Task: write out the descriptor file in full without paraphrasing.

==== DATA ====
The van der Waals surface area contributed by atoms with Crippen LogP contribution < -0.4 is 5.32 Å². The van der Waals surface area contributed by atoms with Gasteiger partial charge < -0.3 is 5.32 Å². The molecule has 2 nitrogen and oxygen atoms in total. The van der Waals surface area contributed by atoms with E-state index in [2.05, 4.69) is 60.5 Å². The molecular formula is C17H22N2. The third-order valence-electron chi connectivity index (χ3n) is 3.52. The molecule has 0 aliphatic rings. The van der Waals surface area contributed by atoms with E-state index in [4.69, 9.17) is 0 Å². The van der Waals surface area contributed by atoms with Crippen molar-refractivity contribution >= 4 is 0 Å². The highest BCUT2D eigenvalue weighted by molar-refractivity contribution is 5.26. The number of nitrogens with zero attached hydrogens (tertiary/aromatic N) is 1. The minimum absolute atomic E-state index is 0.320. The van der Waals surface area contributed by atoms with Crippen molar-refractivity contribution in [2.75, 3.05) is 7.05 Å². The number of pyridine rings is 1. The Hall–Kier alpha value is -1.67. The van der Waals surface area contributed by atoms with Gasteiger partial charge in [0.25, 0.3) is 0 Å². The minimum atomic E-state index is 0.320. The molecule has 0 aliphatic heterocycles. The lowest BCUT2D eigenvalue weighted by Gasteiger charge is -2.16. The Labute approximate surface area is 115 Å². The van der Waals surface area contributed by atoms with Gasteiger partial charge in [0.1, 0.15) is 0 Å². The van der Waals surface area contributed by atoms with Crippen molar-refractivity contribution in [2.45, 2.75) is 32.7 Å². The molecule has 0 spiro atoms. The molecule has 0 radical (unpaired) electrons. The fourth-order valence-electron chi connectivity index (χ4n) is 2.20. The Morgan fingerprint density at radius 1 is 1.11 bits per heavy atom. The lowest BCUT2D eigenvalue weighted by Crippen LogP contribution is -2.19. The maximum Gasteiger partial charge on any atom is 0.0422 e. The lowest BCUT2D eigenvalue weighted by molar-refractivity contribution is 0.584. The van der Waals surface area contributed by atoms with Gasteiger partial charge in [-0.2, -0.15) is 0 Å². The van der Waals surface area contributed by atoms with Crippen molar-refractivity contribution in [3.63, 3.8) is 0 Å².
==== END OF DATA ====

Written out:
The van der Waals surface area contributed by atoms with Crippen LogP contribution < -0.4 is 5.32 Å². The van der Waals surface area contributed by atoms with Gasteiger partial charge < -0.3 is 5.32 Å². The molecule has 2 nitrogen and oxygen atoms in total. The van der Waals surface area contributed by atoms with E-state index in [2.05, 4.69) is 60.5 Å². The molecular formula is C17H22N2. The third-order valence-electron chi connectivity index (χ3n) is 3.52. The molecule has 0 aliphatic rings. The van der Waals surface area contributed by atoms with E-state index in [4.69, 9.17) is 0 Å². The van der Waals surface area contributed by atoms with Crippen molar-refractivity contribution >= 4 is 0 Å². The highest BCUT2D eigenvalue weighted by molar-refractivity contribution is 5.26. The number of nitrogens with zero attached hydrogens (tertiary/aromatic N) is 1. The minimum absolute atomic E-state index is 0.320. The van der Waals surface area contributed by atoms with Crippen molar-refractivity contribution in [2.75, 3.05) is 7.05 Å². The number of pyridine rings is 1. The Hall–Kier alpha value is -1.67. The van der Waals surface area contributed by atoms with Gasteiger partial charge in [0.25, 0.3) is 0 Å². The minimum atomic E-state index is 0.320. The molecule has 0 aliphatic heterocycles. The lowest BCUT2D eigenvalue weighted by Gasteiger charge is -2.16. The Labute approximate surface area is 115 Å². The van der Waals surface area contributed by atoms with Gasteiger partial charge in [0.1, 0.15) is 0 Å². The van der Waals surface area contributed by atoms with Crippen molar-refractivity contribution in [2.45, 2.75) is 32.7 Å². The molecule has 0 spiro atoms. The molecule has 0 radical (unpaired) electrons. The fourth-order valence-electron chi connectivity index (χ4n) is 2.20. The Morgan fingerprint density at radius 1 is 1.11 bits per heavy atom. The lowest BCUT2D eigenvalue weighted by Crippen LogP contribution is -2.19. The maximum Gasteiger partial charge on any atom is 0.0422 e. The lowest BCUT2D eigenvalue weighted by molar-refractivity contribution is 0.584. The van der Waals surface area contributed by atoms with Gasteiger partial charge in [-0.2, -0.15) is 0 Å². The van der Waals surface area contributed by atoms with Crippen molar-refractivity contribution in [3.63, 3.8) is 0 Å².